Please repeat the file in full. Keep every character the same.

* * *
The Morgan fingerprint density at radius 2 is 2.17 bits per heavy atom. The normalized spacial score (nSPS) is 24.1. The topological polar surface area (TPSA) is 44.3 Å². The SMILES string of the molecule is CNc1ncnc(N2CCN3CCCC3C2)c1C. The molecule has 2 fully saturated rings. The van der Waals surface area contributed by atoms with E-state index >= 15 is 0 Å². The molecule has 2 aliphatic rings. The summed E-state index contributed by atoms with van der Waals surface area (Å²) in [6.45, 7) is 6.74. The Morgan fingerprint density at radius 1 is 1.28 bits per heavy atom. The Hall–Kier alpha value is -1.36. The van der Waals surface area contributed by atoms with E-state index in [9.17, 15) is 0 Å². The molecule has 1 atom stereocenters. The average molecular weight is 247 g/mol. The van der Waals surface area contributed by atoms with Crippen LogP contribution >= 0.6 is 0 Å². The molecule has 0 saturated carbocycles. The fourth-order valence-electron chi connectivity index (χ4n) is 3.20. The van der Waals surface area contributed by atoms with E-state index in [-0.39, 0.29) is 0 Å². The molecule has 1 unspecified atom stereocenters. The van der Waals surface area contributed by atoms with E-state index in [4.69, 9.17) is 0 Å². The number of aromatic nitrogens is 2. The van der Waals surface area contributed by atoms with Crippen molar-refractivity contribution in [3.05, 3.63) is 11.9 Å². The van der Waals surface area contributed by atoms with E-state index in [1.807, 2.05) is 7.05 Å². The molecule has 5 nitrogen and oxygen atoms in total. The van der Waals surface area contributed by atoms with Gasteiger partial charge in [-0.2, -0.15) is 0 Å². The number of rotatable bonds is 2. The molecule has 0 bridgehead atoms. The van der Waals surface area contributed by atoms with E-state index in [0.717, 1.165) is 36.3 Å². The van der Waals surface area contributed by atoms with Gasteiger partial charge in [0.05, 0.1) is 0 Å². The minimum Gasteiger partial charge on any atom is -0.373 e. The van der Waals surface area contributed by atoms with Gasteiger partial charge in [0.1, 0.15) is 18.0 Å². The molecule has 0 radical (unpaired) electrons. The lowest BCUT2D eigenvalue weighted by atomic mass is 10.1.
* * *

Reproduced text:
The Morgan fingerprint density at radius 2 is 2.17 bits per heavy atom. The normalized spacial score (nSPS) is 24.1. The topological polar surface area (TPSA) is 44.3 Å². The SMILES string of the molecule is CNc1ncnc(N2CCN3CCCC3C2)c1C. The molecule has 2 fully saturated rings. The van der Waals surface area contributed by atoms with E-state index >= 15 is 0 Å². The molecule has 2 aliphatic rings. The summed E-state index contributed by atoms with van der Waals surface area (Å²) in [6.45, 7) is 6.74. The Morgan fingerprint density at radius 1 is 1.28 bits per heavy atom. The Hall–Kier alpha value is -1.36. The van der Waals surface area contributed by atoms with E-state index in [9.17, 15) is 0 Å². The molecule has 1 atom stereocenters. The average molecular weight is 247 g/mol. The van der Waals surface area contributed by atoms with Crippen LogP contribution >= 0.6 is 0 Å². The molecule has 0 saturated carbocycles. The fourth-order valence-electron chi connectivity index (χ4n) is 3.20. The van der Waals surface area contributed by atoms with E-state index in [-0.39, 0.29) is 0 Å². The molecule has 1 unspecified atom stereocenters. The van der Waals surface area contributed by atoms with E-state index in [4.69, 9.17) is 0 Å². The number of aromatic nitrogens is 2. The van der Waals surface area contributed by atoms with Crippen molar-refractivity contribution in [3.05, 3.63) is 11.9 Å². The van der Waals surface area contributed by atoms with E-state index in [1.807, 2.05) is 7.05 Å². The molecule has 5 nitrogen and oxygen atoms in total. The van der Waals surface area contributed by atoms with Gasteiger partial charge in [-0.2, -0.15) is 0 Å². The number of rotatable bonds is 2. The molecule has 0 bridgehead atoms. The van der Waals surface area contributed by atoms with E-state index in [0.717, 1.165) is 36.3 Å². The van der Waals surface area contributed by atoms with Gasteiger partial charge in [0.05, 0.1) is 0 Å². The minimum Gasteiger partial charge on any atom is -0.373 e. The van der Waals surface area contributed by atoms with Gasteiger partial charge in [0.1, 0.15) is 18.0 Å². The molecule has 0 radical (unpaired) electrons. The lowest BCUT2D eigenvalue weighted by atomic mass is 10.1.